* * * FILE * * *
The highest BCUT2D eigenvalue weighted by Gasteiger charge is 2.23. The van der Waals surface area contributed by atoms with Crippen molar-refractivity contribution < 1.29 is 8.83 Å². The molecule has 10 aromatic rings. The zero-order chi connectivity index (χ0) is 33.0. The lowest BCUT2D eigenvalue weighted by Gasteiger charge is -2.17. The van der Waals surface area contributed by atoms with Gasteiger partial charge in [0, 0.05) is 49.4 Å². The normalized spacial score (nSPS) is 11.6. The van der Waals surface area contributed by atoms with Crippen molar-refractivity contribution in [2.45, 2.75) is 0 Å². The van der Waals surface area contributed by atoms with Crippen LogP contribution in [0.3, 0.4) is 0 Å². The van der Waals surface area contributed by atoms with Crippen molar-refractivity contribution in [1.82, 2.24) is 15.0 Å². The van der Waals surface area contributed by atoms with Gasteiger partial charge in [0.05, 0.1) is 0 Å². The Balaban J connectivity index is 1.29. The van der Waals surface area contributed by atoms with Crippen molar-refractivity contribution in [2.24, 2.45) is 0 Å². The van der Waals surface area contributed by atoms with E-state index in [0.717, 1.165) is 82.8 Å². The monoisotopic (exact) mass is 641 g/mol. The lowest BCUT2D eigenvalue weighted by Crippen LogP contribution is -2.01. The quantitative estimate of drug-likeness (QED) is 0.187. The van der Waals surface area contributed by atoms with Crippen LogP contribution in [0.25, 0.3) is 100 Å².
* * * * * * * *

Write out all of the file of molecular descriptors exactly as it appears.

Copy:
The highest BCUT2D eigenvalue weighted by Gasteiger charge is 2.23. The van der Waals surface area contributed by atoms with Crippen molar-refractivity contribution < 1.29 is 8.83 Å². The molecule has 10 aromatic rings. The zero-order chi connectivity index (χ0) is 33.0. The lowest BCUT2D eigenvalue weighted by Gasteiger charge is -2.17. The van der Waals surface area contributed by atoms with Gasteiger partial charge in [0, 0.05) is 49.4 Å². The normalized spacial score (nSPS) is 11.6. The van der Waals surface area contributed by atoms with Crippen molar-refractivity contribution in [2.45, 2.75) is 0 Å². The van der Waals surface area contributed by atoms with Crippen LogP contribution in [0.3, 0.4) is 0 Å². The van der Waals surface area contributed by atoms with Crippen molar-refractivity contribution in [1.82, 2.24) is 15.0 Å². The van der Waals surface area contributed by atoms with Gasteiger partial charge in [0.05, 0.1) is 0 Å². The Balaban J connectivity index is 1.29. The van der Waals surface area contributed by atoms with Crippen molar-refractivity contribution in [2.24, 2.45) is 0 Å². The van der Waals surface area contributed by atoms with E-state index in [0.717, 1.165) is 82.8 Å². The monoisotopic (exact) mass is 641 g/mol. The lowest BCUT2D eigenvalue weighted by Crippen LogP contribution is -2.01. The quantitative estimate of drug-likeness (QED) is 0.187. The van der Waals surface area contributed by atoms with Crippen LogP contribution in [0.25, 0.3) is 100 Å².